The site selected for the new Monastery was about 85 to 90 miles from Rosthern Sask., the nearest railway station. Near this site flowed a little creek called the Wolverine, insuring a sufficient supply of good water to a large community. The monks from Cluny reached their new home on Ascension Day, shortly before noon, May the twenty-first, 1903. Although weary and worn out after a trip that had lasted many days through mud, and snow and rain, a tent was hastily put up and Prior Alfred celebrated the Holy Sacrifice of the Mass during which the little community received Holy Communion.

Many were the difficulties and hardships the new community as well as the settlers had to contend with. Generous as the new settlers were that came with them or shortly thereafter, they could offer the priests very little remuneration for their arduous labors. Many a new settler, after having paid his ten dollars required as a fee for filing on a homestead of 160 acres, had first to earn some more money before he could buy a team of oxen, a plow, etc., and be in a position to move out on his homestead. Others, perhaps the majority, had indeed, sufficient to buy all necessaries, but then their money was gone. The priest had to travel far and be days on the way to visit his scattered flock, read Holy Mass, catechize, baptize, etc. Coming home, his bed would be - some hay on the ground floor, with a pair of shoes wrapped in a coat for a pillow whereon to rest his weary head. Such like discomforts must be added the inclemency of the weather, traveling across the trackless, snow-bound prairie, with the thermometer at 30 to 50 degrees Fahrenheit below zero.

Now that the Benedictines were in the Colony, settlers poured in from every State of the United States. Mission Stations or perished from every State of the United States. Mission Stations or perished sprang up rapidly. Soon there was one every ten or fifteen miles. Little log churches were built which shortly gave place to somewhat larger churches built of boards, or lumber. These in turn made way, or are making way, for real large churches of brick or lumber.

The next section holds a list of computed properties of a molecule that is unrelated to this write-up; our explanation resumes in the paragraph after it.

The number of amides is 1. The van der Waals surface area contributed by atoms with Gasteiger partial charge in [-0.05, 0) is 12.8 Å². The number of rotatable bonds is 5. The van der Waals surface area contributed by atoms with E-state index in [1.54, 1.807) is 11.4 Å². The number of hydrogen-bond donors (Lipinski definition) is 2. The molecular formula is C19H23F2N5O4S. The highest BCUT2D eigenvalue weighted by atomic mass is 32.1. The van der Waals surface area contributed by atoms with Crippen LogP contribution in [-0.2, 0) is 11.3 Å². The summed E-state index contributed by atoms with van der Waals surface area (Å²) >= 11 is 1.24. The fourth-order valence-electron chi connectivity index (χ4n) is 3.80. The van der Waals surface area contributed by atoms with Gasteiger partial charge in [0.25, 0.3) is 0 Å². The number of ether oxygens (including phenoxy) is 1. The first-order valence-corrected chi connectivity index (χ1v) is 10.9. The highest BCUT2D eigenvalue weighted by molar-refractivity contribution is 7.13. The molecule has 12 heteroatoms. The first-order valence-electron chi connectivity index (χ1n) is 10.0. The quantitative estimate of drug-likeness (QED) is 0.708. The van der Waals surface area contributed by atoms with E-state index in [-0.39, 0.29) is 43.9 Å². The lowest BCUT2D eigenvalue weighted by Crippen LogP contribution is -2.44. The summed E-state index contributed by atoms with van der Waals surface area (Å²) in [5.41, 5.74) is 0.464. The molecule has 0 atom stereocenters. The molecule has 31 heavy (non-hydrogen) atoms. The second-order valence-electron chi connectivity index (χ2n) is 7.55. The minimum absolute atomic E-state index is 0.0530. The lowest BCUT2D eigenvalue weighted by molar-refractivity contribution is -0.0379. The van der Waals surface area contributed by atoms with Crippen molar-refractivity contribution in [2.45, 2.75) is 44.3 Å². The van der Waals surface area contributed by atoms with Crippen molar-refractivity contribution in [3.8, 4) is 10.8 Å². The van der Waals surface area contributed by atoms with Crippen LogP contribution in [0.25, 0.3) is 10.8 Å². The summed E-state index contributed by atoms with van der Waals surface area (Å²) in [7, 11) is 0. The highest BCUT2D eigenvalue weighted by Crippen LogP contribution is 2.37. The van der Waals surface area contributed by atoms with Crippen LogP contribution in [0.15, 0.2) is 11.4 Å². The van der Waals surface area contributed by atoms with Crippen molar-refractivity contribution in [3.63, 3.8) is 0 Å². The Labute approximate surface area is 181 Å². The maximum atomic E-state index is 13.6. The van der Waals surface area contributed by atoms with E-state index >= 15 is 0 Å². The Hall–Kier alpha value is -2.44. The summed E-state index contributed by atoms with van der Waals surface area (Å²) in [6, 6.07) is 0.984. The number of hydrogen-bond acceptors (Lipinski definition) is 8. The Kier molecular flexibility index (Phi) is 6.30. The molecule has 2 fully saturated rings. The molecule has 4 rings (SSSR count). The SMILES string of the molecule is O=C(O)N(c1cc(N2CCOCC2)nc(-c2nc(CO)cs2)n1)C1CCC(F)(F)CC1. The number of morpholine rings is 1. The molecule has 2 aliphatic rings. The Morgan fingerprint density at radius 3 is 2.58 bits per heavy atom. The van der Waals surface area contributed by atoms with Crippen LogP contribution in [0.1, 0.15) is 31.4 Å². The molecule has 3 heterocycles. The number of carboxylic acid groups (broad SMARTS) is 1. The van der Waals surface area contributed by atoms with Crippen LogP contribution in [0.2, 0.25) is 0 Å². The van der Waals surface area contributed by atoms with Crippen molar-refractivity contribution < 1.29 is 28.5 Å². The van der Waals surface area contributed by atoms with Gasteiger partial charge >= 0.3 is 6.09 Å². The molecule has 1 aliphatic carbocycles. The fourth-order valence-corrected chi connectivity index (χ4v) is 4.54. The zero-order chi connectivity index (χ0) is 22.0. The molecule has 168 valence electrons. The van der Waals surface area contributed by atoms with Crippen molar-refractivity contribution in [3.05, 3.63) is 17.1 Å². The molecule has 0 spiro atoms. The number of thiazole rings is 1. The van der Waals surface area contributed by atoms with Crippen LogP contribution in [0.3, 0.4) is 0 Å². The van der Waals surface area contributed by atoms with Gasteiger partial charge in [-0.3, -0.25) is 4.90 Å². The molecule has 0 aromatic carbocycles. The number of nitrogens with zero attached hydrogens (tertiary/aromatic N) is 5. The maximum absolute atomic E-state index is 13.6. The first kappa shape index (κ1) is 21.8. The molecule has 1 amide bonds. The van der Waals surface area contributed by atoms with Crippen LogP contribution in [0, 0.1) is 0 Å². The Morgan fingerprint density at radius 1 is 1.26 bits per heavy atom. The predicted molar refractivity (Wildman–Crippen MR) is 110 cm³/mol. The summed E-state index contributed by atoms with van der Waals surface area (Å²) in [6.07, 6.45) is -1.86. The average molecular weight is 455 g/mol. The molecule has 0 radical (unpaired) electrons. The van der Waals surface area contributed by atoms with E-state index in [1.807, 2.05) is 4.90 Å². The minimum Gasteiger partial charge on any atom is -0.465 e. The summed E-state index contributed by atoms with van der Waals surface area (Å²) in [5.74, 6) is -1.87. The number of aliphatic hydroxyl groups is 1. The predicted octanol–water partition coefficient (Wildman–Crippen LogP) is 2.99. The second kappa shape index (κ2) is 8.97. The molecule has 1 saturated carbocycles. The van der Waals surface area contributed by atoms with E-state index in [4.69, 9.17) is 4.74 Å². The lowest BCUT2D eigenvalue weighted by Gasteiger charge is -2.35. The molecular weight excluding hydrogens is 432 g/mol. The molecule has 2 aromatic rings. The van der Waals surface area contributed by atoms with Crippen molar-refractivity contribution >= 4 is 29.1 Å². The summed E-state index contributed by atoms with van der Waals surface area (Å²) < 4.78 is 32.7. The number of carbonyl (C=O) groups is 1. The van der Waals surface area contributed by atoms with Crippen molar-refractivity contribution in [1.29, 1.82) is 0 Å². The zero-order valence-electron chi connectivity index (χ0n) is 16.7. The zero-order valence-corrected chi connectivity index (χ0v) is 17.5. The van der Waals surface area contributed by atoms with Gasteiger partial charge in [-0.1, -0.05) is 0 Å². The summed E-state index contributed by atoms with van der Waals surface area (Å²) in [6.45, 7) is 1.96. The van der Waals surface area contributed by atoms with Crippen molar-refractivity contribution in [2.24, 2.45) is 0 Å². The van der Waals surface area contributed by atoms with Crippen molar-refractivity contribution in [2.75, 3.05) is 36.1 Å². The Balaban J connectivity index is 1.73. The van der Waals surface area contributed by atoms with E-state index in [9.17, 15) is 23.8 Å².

Parish, or Parochial Schools, the only ones of the kind in Saskatchewan, were opened up in those early days in the little log churches. Gradually separated building were erected for that purpose, and now every where in the Colony one finds Parochial Schools. They are not only large schools, but a few even handsome brick buildings.

As the Colony grew larger, the need of a good hospital was felt. Rt. Rev. Bruno Doerfler, the Abbot of St. Peter's Abbey and the spiritual head of the Colony, went to Europe, and induced the Sister of St. Elizabeth from Klagenfurt, Austria to come over and open a hospital at Humboldt, six miles of the Monastery. They erected a large brick structure, with the hearty cooperation and support of the settlers and of the Benedictine Fathers. This building was enlarged last Autumn to more than twice its former size. The community numbering now twenty sisters, is independent of Europe, receiving candidates and novices.

In a similar manner the Benedictine Fathers felt the necessity of Sisters for the Parochial Schools in the Colony. Abbot Bruno applied to various sisterhoods, until finally he succeeded in obtaining the Ursulines of Haseluene to locate in the Colony. Last year they completed the erection of an imposing brick Convent & Boarding School, at Bruno, Sask. in the western part of the Colony. This community is also independent of Europe and has now about twenty members. These nuns have charge of four parochial boarding schools in Muenster, Dead Moose Lake, Bruno, and Leofeld. The Schools in Muenster and Bruno are fine brick structure. The other parochial schools in the Colony are in charge of teachers and take no boarders. Brick churches are found in Humboldt and Pilger, whilst in Dead Moose Lake a brick church is in course of erection. At Bruno a solid stone foundation 50ft. x 160ft. is used as a church and next year a brick structure will be reared on this. At Watson plans for a brick church are complete an the basement is to be built this year.

There are resident priests at the following places: The Abbey church at Muenster, Humboldt, Annaheim, Dead Moose Lake, Fulda, St. Benedict, Leofeld, Bruno, Engelfeld, and Watson. Besides his perish each resident priest has at least one Mission Station are attended directly from the Abbey. The largest parishes are those of Humboldt, Bruno, Annaheim, Lake Lenore, Muenster and Pilger. These parishes number from 400 to 600 souls. The other parishes or mission stations number fro 150 to 300 souls.